Corruption widespread according to latest TI report

By Chris Sleight18 November 2009

The result's of TI's 2009 CPI study. Dark colours indicate high perceptions of corruption, lighter c

The result's of TI's 2009 CPI study. Dark colours indicate high perceptions of corruption, lighter colours are 'cleaner'.

The 2009 edition of Transparency International's (TI's) Corruption Perceptions Index (CPI) shows that public sector corruption remains a problem in all regions of the world.

The CPI scores 180 countries from 0 to 10, based on how corrupt they are perceived to be (0 is highly corrupt, 10 is very clean). The score is based on perceived levels of corruption in public-sector procurement, drawn from 13 independent business surveys.

According to the CPI, the least corrupt countries tend to be relatively small developed world nations with high per capita wealth - the top five are New Zealand, Denmark, Singapore, Sweden and Switzerland. In contrast, the most corrupt countries tend to be poor, conflict-ridden and often undemocratic - the five lowest scoring countries are Iraq, Sudan, Myanmar, Afghanistan and Somalia.

Out of the 180 countries surveyed, only 49 achieved a score of 5.0 or more, a fact highlighted by TI chair, Huguette Labelle. "This year's index demonstrates that no region of the world is immune to the perils of corruption. Although some regions score much better on average than others, the fact remains that the vast majority of the 180 countries listed on the Index score below 5. This is very troublesome, particularly at times of a tentative economic recovery with massive stimulus packages and fast- track disbursements of public funds," she said.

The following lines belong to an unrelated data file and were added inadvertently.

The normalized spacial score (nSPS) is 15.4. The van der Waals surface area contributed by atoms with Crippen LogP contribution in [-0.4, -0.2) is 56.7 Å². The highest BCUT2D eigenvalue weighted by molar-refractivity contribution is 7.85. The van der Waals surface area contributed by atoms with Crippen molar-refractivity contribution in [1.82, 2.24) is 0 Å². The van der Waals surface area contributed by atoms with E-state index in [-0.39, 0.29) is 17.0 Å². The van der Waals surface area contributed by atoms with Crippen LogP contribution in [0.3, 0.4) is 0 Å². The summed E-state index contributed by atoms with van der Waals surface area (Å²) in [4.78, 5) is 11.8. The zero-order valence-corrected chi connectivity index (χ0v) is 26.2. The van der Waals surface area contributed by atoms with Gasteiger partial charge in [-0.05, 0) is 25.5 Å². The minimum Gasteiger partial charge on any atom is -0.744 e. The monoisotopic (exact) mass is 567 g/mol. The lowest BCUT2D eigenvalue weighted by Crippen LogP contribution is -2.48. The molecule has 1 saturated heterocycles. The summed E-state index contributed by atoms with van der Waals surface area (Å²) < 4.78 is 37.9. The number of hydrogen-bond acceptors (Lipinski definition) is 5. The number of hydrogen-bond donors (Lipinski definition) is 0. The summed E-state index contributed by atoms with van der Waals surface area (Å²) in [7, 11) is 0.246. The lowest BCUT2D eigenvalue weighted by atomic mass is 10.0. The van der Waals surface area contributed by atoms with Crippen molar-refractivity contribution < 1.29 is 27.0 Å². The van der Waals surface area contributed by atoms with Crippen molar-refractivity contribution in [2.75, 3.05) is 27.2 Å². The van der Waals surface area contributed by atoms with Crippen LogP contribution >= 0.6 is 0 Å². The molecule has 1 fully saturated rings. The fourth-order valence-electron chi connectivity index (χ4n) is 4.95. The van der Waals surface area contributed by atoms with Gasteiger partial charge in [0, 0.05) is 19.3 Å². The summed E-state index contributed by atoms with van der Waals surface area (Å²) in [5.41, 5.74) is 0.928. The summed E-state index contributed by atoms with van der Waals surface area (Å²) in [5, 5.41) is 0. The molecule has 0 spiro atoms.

The cleanest region of the world was the EU and Western Europe, where 22 out of the 30 countries surveyed - 73% - scored 5.00 or more. The region also contained six out of the ten highest-ranking countries in the world.

In contrast, none of the group of 20 non-EU European and Central Asian countries scored above five. The highest ranked was Turkey with a score of 4.4. Sub-Saharan Africa was also poor, with only Botswana, Mauritius and Cape Verde scoring 5.0 or more out of a group of 47 countries.

Although the CPI is published every year, TI describes it as a snapshot view and is reluctant to track countries' changing scores and rankings over time. Having said this, it highlighted Bangladesh, Belarus, Guatemala, Lithuania, Moldova, Montenegro, Poland, Syria and Tonga as countries that had improved since the 2008 study. Conversely, it said Bahrain, Greece, Iran, Malaysia, Malta and Slovakia had seen deteriorations in the way they are perceived.

For more informaition, visit TI's website. An interactive map of the CPI rankings is available here.

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